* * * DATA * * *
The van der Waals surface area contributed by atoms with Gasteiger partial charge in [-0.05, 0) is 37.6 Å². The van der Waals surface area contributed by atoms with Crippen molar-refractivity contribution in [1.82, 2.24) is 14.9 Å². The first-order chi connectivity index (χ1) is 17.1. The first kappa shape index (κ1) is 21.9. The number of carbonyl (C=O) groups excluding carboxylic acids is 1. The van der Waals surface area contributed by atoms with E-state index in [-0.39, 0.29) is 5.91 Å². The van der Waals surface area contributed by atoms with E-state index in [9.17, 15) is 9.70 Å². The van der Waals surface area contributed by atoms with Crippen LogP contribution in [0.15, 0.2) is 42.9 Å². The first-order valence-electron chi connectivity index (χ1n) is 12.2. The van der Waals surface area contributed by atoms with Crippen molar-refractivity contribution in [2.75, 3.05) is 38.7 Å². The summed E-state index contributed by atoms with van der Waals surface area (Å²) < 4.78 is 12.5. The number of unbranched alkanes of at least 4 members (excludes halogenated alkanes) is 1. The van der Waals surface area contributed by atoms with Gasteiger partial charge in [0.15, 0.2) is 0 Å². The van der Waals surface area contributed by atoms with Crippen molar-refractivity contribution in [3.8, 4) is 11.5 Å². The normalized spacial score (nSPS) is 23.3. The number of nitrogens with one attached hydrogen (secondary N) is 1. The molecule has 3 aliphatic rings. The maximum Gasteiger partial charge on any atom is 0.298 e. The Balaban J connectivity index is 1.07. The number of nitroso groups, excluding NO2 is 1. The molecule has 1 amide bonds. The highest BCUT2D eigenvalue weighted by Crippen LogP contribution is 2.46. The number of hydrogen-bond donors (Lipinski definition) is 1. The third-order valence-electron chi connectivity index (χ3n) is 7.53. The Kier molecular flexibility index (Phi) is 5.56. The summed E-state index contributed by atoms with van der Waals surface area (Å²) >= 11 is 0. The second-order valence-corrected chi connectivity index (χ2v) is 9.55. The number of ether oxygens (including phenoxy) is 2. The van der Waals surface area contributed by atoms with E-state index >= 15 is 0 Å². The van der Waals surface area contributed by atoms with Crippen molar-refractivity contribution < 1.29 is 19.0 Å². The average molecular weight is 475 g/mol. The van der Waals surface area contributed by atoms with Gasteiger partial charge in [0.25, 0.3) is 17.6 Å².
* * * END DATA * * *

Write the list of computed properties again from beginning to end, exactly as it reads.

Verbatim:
The van der Waals surface area contributed by atoms with Gasteiger partial charge in [-0.05, 0) is 37.6 Å². The van der Waals surface area contributed by atoms with Crippen molar-refractivity contribution in [1.82, 2.24) is 14.9 Å². The first-order chi connectivity index (χ1) is 17.1. The first kappa shape index (κ1) is 21.9. The number of carbonyl (C=O) groups excluding carboxylic acids is 1. The van der Waals surface area contributed by atoms with E-state index in [-0.39, 0.29) is 5.91 Å². The van der Waals surface area contributed by atoms with E-state index in [9.17, 15) is 9.70 Å². The van der Waals surface area contributed by atoms with Crippen LogP contribution in [0.15, 0.2) is 42.9 Å². The first-order valence-electron chi connectivity index (χ1n) is 12.2. The van der Waals surface area contributed by atoms with Crippen molar-refractivity contribution in [2.75, 3.05) is 38.7 Å². The summed E-state index contributed by atoms with van der Waals surface area (Å²) < 4.78 is 12.5. The number of unbranched alkanes of at least 4 members (excludes halogenated alkanes) is 1. The van der Waals surface area contributed by atoms with Gasteiger partial charge in [0.15, 0.2) is 0 Å². The van der Waals surface area contributed by atoms with Crippen molar-refractivity contribution in [3.8, 4) is 11.5 Å². The normalized spacial score (nSPS) is 23.3. The number of nitrogens with one attached hydrogen (secondary N) is 1. The molecule has 3 aliphatic rings. The maximum Gasteiger partial charge on any atom is 0.298 e. The Balaban J connectivity index is 1.07. The number of nitroso groups, excluding NO2 is 1. The molecule has 1 amide bonds. The highest BCUT2D eigenvalue weighted by Crippen LogP contribution is 2.46. The number of hydrogen-bond donors (Lipinski definition) is 1. The third-order valence-electron chi connectivity index (χ3n) is 7.53. The Kier molecular flexibility index (Phi) is 5.56. The summed E-state index contributed by atoms with van der Waals surface area (Å²) >= 11 is 0. The second-order valence-corrected chi connectivity index (χ2v) is 9.55. The number of ether oxygens (including phenoxy) is 2. The van der Waals surface area contributed by atoms with E-state index >= 15 is 0 Å². The van der Waals surface area contributed by atoms with Crippen molar-refractivity contribution < 1.29 is 19.0 Å². The average molecular weight is 475 g/mol. The van der Waals surface area contributed by atoms with Gasteiger partial charge in [0.25, 0.3) is 17.6 Å².